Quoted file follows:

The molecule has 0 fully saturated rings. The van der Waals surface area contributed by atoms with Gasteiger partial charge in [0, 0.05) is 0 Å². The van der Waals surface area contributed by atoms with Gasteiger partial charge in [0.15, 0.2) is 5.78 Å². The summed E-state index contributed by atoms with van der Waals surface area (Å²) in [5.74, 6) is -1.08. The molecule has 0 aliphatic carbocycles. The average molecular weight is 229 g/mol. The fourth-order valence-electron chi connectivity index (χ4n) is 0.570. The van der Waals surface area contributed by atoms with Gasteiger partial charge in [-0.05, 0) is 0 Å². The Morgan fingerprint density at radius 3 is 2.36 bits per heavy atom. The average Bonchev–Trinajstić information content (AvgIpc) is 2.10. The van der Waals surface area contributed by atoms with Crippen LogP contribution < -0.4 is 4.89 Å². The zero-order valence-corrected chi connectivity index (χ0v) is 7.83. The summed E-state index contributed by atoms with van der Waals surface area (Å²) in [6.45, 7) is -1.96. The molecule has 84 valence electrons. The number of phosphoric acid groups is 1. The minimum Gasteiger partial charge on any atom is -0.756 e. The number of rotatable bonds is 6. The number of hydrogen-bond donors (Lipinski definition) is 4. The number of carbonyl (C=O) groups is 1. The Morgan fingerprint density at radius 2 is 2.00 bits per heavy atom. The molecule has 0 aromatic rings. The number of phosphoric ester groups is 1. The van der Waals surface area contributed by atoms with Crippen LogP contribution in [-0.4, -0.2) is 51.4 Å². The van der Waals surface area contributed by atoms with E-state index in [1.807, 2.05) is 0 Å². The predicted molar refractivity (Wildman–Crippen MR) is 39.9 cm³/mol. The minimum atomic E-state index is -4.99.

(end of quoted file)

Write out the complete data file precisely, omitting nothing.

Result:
The molecule has 0 fully saturated rings. The van der Waals surface area contributed by atoms with Gasteiger partial charge in [0, 0.05) is 0 Å². The van der Waals surface area contributed by atoms with Gasteiger partial charge in [0.15, 0.2) is 5.78 Å². The summed E-state index contributed by atoms with van der Waals surface area (Å²) in [5.74, 6) is -1.08. The molecule has 0 aliphatic carbocycles. The average molecular weight is 229 g/mol. The fourth-order valence-electron chi connectivity index (χ4n) is 0.570. The van der Waals surface area contributed by atoms with Gasteiger partial charge in [-0.05, 0) is 0 Å². The Morgan fingerprint density at radius 3 is 2.36 bits per heavy atom. The average Bonchev–Trinajstić information content (AvgIpc) is 2.10. The van der Waals surface area contributed by atoms with Crippen LogP contribution < -0.4 is 4.89 Å². The zero-order valence-corrected chi connectivity index (χ0v) is 7.83. The summed E-state index contributed by atoms with van der Waals surface area (Å²) in [6.45, 7) is -1.96. The molecule has 84 valence electrons. The number of phosphoric acid groups is 1. The minimum Gasteiger partial charge on any atom is -0.756 e. The number of rotatable bonds is 6. The number of hydrogen-bond donors (Lipinski definition) is 4. The number of carbonyl (C=O) groups is 1. The Morgan fingerprint density at radius 2 is 2.00 bits per heavy atom. The molecule has 0 aromatic rings. The number of phosphoric ester groups is 1. The van der Waals surface area contributed by atoms with Crippen LogP contribution in [-0.4, -0.2) is 51.4 Å². The van der Waals surface area contributed by atoms with E-state index in [1.807, 2.05) is 0 Å². The predicted molar refractivity (Wildman–Crippen MR) is 39.9 cm³/mol. The minimum atomic E-state index is -4.99.